Pairing an inexperienced (but formally educated) member of the facilities team with a more experienced facility manager will allow knowledge to flow in both directions. The knowledge held by these experienced FMs not only has technical relevance, but also helps the younger, uninitiated FMs navigate the minefield of corporate politics and shows them how to be more effective. Experienced FMs will teach what you can't learn in college.

Accelerating Experience
Networking is a valuable way to seek experience. "One of the first steps, beyond learning the details of your position, is to begin networking and learning more about FM and the opportunities available to expand your responsibilities, learn skills, or move up within the organization," Roper explains.

Build relationships with others in the industry and become involved with industry organizations, such as IFMA and BOMA. Relationships with other facility managers will aid you in developing a clear understanding of what you do, identifying your knowledge gaps, and helping you to work at filling in those gaps. There should be a conscious mentoring effort.

Through your network, you'll be able to evaluate your knowledge, skills, and abilities (KSAs). "You have to look at the KSAs that most people are looking for within the senior ranks of facilities management," says Friday. "When you find out what your gaps are, you need to figure out how you're going to fill those gaps. If you're not very good at being a team leader, then you need to spend more time in team environments where you can assume a leadership role. If your strength is not in the area of making presentations, then you need to do more of that. You need to find a mentor who will coach you, critique you, and encourage you."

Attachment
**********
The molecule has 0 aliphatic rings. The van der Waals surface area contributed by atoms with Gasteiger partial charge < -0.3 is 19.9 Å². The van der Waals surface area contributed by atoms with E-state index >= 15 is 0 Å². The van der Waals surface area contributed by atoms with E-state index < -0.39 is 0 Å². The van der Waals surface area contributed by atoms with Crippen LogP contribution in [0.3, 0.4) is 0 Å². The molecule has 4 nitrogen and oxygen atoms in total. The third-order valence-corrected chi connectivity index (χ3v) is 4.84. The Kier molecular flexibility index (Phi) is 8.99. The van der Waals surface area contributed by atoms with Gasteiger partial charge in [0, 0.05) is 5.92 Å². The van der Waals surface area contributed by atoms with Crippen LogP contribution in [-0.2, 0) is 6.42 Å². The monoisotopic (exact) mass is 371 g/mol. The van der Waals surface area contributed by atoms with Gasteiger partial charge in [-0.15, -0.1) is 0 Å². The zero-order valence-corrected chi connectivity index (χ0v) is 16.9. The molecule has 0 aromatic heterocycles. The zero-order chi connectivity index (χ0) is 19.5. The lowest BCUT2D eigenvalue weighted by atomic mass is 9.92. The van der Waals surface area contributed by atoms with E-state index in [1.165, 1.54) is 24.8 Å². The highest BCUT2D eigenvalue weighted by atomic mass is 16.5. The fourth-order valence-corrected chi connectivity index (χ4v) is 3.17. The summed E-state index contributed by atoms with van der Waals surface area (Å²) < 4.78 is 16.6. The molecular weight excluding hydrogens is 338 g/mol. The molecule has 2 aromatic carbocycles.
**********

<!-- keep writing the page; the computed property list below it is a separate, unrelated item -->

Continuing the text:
Obtaining this experience is not just valuable for your career, it is also important for the viability of your organization. "The experience gap is a real problem in the U.S. and many other developed countries for facility management," says Roper. "Advancing technologies are one solution, providing new solutions that do not require staff. But the best way to avoid this problem is to have succession planning and planned rotational experience for younger FM staff. Moving young FMs among the many responsibilities gives them the experience, exposure, and on-the-job training to quickly ramp up in the event that retiring senior leaders leave a gap."

Embrace the Strategic
To help establish yourself as a key facility manager in your company, compare your goals to those of your company. "The key component is to really embrace strategic facility planning," says Young. "If you align your strategic facility plan with the organization's business plan, you basically help support the entire business."

Keep your own personal goals and career plans in mind. If your personal career goals seem to match up with your company, you may want to stay with the company and move up its ranks. If you opt for a "checkerboard" approach and want to move up as you gain experience while working for different companies, you'll want to take a slightly different path. Climbing the ranks at a single company used to be the more popular career path, but the checkerboard approach is becoming more common. Perhaps one reason for the change in career advancement approaches is that senior positions are already filled with established FMs.